• Are you saving at least 10% for retirement?

If you’re in your 20s, you should aim to save 10% of your income for retirement. If you’re in your 30s, aim for 15%. The earlier you start saving, the better and when it comes to determining how much you should save, it’s important to think through the future you want. Take the time to consider what it is you would love to do in retirement and when you think you’d want to retire.

  • Are you able to meet everyday expenses?

If you’re relying on credit cards and debt to get by, chances are it’s time for a financial change. Often times the reason people feel like they’re living paycheck to paycheck isn’t because they don’t have enough money. It’s that they aren’t wisely spending the money they do have. When this is the case, it can be a fairly straight forward exercise to get your cash flow in order so that you can meet everyday expenses with ease. It’s important to first understand your current spending habits by tracking your spending. Once you know where your money is going, you can determine which expenses you can eliminate altogether and other spending habits that could be altered to more easily cover your fixed expenses and align the rest of your money in the areas you care about the most. (Note, if getting out of debt is necessary – I recommend freeing up money to go towards a debt pay down plan).

  • Do you feel well compensated for your job?

Remember that when it comes to compensation, it doesn’t have to only be about the salary. You can also consider benefits, bonus structure, employee stock options, flexible vacation policies and work from home arrangements. If the income and benefits you earn for the work you do doesn’t feel good, it might be time for a change. Don’t be unwilling to negotiate a pay raise, especially after successfully completing an important project. If you’re working hard and doing great work, ask to be compensated for that. If your current employer isn’t able or willing to pay you what you’d like, are you ready to consider a move to another company or start a side hustle? Forbes reports that employees who stay in companies longer than two years get paid 50% less. If you don’t feel well compensated right now, know that you have options if you’re willing to take action.

  • Is your net worth growing?

 Your net worth is your total financial worth – measured in dollars and is something I consider a measure of your financial health. After you take all your assets and subtract all your liabilities, what you’re left with is your total net worth. As the years progress, what you want to see happen is that your assets grow and your liabilities decrease. Start with where you are today – know your number – and keep track every 6-12 months to see if your assets are, in fact, increasing over time. If your net worth is stagnant or in decline, you’ll want to know what is causing the lack of growth so that you can tackle any issues getting in the way of your financial health.

  • Do you have a debt pay down plan in place?

If you have debt, you’ll definitely want to have a pay down plan in place. There are many ways to get out of debt, but the two most effective ways are the debt snowball and the debt avalanche. Both plans involve aggressively paying down one balance while making the minimum payments on the rest. The difference lies in what order you tackle the debts. With the debt snowball method, you pay off your debt from the smallest to the largest balance so that you establish good habits and roll more and more money into the next debt. With the debt avalanche method, you pay debts down from the highest interest rate to the lowest interest rate so that you pay as little in interest as you can and roll that savings into the next debt. The most important thing is to have a plan in place on how YOU are going to pay down your debt and stick to it.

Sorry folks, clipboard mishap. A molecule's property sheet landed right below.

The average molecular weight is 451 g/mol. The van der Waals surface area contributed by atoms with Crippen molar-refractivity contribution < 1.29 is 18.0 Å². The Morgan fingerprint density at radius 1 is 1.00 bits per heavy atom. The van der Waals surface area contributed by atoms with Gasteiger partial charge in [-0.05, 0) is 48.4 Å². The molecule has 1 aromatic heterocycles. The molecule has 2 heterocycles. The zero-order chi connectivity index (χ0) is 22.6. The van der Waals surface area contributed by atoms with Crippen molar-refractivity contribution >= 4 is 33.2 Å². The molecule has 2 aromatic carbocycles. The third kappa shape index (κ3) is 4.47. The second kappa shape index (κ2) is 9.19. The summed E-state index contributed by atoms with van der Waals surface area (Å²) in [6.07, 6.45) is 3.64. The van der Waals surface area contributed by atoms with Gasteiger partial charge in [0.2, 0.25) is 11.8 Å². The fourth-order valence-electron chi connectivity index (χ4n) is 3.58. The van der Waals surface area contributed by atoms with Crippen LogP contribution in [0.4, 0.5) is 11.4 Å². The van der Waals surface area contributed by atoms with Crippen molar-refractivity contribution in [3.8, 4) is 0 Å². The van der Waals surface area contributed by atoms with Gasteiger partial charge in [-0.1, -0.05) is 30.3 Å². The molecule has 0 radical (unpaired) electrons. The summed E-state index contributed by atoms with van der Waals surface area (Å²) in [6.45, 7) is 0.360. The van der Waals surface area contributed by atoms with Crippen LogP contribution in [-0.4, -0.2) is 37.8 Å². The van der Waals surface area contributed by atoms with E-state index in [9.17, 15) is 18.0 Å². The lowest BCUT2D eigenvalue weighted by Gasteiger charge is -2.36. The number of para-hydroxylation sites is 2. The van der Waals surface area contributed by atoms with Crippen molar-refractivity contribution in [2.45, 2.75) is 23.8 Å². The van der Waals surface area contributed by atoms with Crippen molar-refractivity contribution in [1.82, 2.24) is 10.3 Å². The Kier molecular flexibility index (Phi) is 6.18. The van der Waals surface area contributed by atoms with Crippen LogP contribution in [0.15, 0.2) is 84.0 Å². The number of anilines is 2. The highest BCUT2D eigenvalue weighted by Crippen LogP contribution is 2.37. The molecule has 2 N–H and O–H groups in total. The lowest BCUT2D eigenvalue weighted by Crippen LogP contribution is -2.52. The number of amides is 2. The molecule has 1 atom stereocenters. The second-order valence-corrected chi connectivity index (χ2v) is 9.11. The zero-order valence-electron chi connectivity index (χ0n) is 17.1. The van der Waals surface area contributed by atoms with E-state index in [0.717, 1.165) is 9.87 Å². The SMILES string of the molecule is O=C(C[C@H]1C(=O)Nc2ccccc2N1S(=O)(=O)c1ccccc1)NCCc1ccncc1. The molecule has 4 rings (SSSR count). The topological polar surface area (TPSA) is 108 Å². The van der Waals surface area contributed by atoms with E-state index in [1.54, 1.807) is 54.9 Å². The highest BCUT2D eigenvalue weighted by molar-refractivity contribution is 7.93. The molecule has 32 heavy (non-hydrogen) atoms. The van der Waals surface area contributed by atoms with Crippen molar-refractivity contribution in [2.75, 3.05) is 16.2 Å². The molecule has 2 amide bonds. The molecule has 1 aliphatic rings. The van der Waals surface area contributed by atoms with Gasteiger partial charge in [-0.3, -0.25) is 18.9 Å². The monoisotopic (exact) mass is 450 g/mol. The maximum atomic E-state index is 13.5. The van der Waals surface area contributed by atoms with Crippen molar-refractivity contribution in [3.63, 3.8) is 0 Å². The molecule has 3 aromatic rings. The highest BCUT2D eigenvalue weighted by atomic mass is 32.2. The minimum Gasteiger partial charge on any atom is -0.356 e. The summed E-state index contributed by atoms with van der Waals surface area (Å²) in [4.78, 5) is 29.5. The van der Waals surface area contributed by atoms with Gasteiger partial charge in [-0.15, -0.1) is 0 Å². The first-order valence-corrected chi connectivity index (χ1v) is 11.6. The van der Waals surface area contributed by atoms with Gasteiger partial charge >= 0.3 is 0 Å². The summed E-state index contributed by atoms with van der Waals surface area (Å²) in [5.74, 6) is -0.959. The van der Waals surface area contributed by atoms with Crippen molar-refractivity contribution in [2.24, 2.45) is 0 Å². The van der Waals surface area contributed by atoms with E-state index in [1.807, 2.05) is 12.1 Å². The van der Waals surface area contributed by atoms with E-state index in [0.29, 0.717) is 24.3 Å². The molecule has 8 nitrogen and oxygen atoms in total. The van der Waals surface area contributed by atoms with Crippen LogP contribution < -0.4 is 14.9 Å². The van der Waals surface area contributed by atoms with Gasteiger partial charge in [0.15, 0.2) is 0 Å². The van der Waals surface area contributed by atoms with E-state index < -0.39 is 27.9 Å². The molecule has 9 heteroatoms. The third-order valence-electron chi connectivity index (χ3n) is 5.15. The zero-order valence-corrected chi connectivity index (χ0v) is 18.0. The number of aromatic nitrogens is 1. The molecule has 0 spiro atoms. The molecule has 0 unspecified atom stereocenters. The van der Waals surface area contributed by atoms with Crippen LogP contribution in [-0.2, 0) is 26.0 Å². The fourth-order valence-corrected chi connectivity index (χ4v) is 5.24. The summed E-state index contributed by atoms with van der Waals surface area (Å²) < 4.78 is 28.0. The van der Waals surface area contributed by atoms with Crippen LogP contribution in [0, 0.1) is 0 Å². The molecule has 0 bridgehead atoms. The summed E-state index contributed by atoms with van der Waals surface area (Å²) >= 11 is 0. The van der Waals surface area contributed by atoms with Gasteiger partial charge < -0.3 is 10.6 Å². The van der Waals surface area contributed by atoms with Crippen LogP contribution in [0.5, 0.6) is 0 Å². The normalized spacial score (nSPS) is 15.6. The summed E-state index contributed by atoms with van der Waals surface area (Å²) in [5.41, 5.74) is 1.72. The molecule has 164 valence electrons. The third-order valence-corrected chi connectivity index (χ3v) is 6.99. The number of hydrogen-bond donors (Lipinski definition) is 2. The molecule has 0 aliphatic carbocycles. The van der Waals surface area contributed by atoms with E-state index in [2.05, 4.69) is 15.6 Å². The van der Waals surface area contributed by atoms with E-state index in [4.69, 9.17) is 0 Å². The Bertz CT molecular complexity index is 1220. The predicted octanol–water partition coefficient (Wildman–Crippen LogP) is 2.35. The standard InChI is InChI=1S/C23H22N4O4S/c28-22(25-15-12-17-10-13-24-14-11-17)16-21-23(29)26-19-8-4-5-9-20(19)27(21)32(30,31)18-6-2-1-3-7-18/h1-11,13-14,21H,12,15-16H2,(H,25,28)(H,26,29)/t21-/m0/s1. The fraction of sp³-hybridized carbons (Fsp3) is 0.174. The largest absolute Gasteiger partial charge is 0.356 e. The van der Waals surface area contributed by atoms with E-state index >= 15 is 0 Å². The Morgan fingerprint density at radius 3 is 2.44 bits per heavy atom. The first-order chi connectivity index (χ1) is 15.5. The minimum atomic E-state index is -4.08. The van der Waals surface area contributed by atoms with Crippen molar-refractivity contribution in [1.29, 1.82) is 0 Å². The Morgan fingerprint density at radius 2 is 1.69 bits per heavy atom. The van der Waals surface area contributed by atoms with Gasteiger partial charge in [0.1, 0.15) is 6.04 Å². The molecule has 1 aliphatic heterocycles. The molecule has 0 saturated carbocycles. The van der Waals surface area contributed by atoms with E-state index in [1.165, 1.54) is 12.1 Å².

• Are your taxes under control – did you owe or receive a refund?

Ideally, you want to break even at tax time, otherwise you’re giving an interest free loan to the government if you get a refund (or you feel kind of annoyed if you owe). Zero is the goal! If you owed a lot for taxes or you received a sizeable tax refund, something went awry this year. The way to make sure you don’t owe again next year is to understand your tax liability and adjust your withholdings accordingly. Perhaps reach out to your human resources department to update your W-4 or adjust your quarterly payments if you’re self-employed and business is growing.

  • Do you have the right kinds of insurance in place?

Insurance is a tricky topic, but at a minimum you should ensure you have some sort of health insurance and disability insurance in place. In addition, you’ll need life insurance if there are others who are dependent on your income. Property and casualty insurance (such as auto, home, umbrella and renters insurance) are also important to have in place. Always work with your broker or agent to confirm you have the appropriate level of coverage needed for your situation. Don’t just guess at it!